Your 5-year-old now
Tattling is a common impulse among 5-year-olds. Why? Your kindergartner is developing a sense of social justice — if she has to follow the rules, she thinks everybody else should, too. Kids also get a sense of power from tattling on wrongdoers, or they do it because they feel they can win points by showing you they know what's "right."
It can be hard for a young child to discern what's tattle-worthy and what's not. So give your child the benefit of the doubt before correcting her. Let her know that she should always let you know if she sees something dangerous.
If you jump right in and reprimand the child who's doing wrong, however, and the problem is more annoying than unsafe, you risk reinforcing the tattling. What's more, if you didn't see the problem happen in the first place, it's hard to be sure what happened. All you have is one child's word against the other.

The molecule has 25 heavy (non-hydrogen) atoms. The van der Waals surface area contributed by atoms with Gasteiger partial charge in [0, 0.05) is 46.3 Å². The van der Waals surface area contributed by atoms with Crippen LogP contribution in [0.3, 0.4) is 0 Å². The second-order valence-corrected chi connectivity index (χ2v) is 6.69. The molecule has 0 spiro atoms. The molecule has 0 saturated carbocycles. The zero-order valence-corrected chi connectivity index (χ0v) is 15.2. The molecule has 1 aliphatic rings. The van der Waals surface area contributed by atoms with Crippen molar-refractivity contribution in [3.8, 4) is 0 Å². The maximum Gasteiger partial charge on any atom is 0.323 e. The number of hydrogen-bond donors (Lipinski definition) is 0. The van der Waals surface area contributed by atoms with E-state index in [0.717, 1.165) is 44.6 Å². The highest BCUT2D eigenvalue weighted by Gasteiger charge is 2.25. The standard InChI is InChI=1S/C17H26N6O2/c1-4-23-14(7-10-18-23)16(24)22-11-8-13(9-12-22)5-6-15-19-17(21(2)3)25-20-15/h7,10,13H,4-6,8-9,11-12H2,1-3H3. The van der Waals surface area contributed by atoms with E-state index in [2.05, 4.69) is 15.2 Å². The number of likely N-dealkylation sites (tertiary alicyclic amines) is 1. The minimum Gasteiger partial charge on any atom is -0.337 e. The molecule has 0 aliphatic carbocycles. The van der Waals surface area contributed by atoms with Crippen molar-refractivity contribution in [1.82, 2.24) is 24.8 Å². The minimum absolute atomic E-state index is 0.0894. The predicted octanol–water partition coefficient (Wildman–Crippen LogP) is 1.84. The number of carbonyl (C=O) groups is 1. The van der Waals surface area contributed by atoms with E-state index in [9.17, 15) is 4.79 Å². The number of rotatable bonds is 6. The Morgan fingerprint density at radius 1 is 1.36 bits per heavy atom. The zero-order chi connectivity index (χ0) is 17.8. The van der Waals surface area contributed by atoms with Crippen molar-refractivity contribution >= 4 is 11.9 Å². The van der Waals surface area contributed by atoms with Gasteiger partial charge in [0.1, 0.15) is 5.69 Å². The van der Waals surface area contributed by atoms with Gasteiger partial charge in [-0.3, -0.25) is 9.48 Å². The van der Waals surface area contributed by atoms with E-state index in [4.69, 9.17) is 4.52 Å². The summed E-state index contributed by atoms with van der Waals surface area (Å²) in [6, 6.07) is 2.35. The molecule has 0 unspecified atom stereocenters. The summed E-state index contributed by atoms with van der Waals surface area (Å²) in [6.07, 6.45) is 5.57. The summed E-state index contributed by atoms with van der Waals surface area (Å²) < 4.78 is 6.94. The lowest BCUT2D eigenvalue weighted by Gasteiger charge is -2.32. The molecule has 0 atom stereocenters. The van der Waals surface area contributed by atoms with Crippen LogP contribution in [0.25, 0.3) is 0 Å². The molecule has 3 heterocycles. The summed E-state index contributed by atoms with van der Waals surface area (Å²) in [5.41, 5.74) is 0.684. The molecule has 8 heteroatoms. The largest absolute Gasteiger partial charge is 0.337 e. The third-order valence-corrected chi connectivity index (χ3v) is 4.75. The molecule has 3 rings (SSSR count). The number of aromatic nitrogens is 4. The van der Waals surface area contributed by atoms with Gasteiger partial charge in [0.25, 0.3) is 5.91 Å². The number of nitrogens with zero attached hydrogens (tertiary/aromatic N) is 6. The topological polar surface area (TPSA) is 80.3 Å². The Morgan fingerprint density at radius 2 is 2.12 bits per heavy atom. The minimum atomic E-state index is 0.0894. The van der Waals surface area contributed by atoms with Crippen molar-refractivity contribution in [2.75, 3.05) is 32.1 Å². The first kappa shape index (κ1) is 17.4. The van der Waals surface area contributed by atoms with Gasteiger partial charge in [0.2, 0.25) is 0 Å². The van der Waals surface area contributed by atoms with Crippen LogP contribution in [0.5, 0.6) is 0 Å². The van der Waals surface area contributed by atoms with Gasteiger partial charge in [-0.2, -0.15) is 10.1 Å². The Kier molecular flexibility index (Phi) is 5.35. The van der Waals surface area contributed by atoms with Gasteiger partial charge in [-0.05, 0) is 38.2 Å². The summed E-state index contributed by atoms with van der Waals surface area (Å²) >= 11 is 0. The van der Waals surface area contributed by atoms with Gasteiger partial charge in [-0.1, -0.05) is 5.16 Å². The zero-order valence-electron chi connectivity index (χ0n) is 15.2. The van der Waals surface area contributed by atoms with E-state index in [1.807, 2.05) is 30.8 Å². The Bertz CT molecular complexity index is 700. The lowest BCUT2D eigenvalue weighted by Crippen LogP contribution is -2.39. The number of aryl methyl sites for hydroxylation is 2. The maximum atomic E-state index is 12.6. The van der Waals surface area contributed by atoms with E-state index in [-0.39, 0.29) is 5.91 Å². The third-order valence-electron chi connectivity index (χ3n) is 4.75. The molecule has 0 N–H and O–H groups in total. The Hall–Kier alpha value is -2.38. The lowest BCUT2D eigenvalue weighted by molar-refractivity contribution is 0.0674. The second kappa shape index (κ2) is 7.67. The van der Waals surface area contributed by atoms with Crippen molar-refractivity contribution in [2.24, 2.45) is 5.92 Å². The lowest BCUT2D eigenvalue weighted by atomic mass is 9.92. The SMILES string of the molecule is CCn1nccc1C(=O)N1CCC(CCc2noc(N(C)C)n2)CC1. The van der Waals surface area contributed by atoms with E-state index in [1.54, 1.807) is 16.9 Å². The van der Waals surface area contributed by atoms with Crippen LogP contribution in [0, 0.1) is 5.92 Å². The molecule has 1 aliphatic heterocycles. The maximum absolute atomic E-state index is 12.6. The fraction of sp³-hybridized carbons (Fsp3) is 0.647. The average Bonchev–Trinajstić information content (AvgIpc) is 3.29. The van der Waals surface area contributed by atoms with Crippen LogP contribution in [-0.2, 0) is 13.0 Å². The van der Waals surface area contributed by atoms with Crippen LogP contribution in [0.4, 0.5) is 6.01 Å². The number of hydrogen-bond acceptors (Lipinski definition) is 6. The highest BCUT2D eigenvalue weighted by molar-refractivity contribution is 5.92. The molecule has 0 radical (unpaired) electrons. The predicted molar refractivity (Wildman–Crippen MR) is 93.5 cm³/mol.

Instead of rushing in, ask questions that encourage problem-solving. "What happened? What do you think should be done about it?" Or "How can we solve this problem?" Encourage your child to work it out on her own when possible.
Your life now
You're still the center of your child's world, but you may have to move over occasionally. At age 5, the idea of "best friends" begins to blossom.
Up to now, most kids haven't latched on to any particular child. They've been happy playing with a variety of pals. But at 5, they may start to prefer the company of one special friend. That person can change from week to week. The reasons for favoring a particular child usually have to do with superficial things like being in the same class or admiring her ponytail. Rest assured, you'll always be first in her heart on a deeper level.
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